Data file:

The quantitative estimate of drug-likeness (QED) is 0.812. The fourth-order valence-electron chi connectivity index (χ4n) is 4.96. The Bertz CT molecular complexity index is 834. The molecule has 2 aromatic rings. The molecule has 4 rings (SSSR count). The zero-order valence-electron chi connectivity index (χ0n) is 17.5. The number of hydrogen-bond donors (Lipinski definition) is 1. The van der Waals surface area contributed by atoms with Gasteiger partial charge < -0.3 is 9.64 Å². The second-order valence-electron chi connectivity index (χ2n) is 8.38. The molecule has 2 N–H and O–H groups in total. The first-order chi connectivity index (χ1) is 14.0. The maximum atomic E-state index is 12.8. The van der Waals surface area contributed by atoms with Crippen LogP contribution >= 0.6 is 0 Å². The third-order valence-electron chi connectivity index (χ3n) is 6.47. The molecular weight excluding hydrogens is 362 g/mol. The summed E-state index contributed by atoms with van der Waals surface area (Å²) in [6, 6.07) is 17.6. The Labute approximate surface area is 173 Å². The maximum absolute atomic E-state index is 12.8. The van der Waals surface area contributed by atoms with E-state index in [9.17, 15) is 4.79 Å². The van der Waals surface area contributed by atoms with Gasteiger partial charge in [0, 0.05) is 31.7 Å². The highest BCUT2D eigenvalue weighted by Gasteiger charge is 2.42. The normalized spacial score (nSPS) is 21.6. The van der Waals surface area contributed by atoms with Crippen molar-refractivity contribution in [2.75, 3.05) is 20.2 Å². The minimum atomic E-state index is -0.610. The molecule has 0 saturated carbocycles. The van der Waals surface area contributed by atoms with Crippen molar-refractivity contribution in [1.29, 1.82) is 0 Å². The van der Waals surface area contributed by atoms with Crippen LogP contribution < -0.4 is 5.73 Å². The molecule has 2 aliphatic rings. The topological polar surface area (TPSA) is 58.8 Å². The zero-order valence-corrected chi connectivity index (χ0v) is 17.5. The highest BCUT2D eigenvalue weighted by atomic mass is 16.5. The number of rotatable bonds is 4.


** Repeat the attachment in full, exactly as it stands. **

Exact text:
The quantitative estimate of drug-likeness (QED) is 0.812. The fourth-order valence-electron chi connectivity index (χ4n) is 4.96. The Bertz CT molecular complexity index is 834. The molecule has 2 aromatic rings. The molecule has 4 rings (SSSR count). The zero-order valence-electron chi connectivity index (χ0n) is 17.5. The number of hydrogen-bond donors (Lipinski definition) is 1. The van der Waals surface area contributed by atoms with Gasteiger partial charge < -0.3 is 9.64 Å². The second-order valence-electron chi connectivity index (χ2n) is 8.38. The molecule has 2 N–H and O–H groups in total. The first-order chi connectivity index (χ1) is 14.0. The maximum atomic E-state index is 12.8. The van der Waals surface area contributed by atoms with Crippen LogP contribution >= 0.6 is 0 Å². The third-order valence-electron chi connectivity index (χ3n) is 6.47. The molecular weight excluding hydrogens is 362 g/mol. The summed E-state index contributed by atoms with van der Waals surface area (Å²) in [6, 6.07) is 17.6. The Labute approximate surface area is 173 Å². The maximum absolute atomic E-state index is 12.8. The van der Waals surface area contributed by atoms with E-state index in [9.17, 15) is 4.79 Å². The van der Waals surface area contributed by atoms with Gasteiger partial charge in [0, 0.05) is 31.7 Å². The highest BCUT2D eigenvalue weighted by Gasteiger charge is 2.42. The normalized spacial score (nSPS) is 21.6. The van der Waals surface area contributed by atoms with Crippen molar-refractivity contribution in [2.75, 3.05) is 20.2 Å². The minimum atomic E-state index is -0.610. The molecule has 0 saturated carbocycles. The van der Waals surface area contributed by atoms with Crippen molar-refractivity contribution in [1.29, 1.82) is 0 Å². The van der Waals surface area contributed by atoms with Crippen LogP contribution < -0.4 is 5.73 Å². The molecule has 2 aliphatic rings. The topological polar surface area (TPSA) is 58.8 Å². The zero-order valence-corrected chi connectivity index (χ0v) is 17.5. The highest BCUT2D eigenvalue weighted by atomic mass is 16.5. The number of rotatable bonds is 4.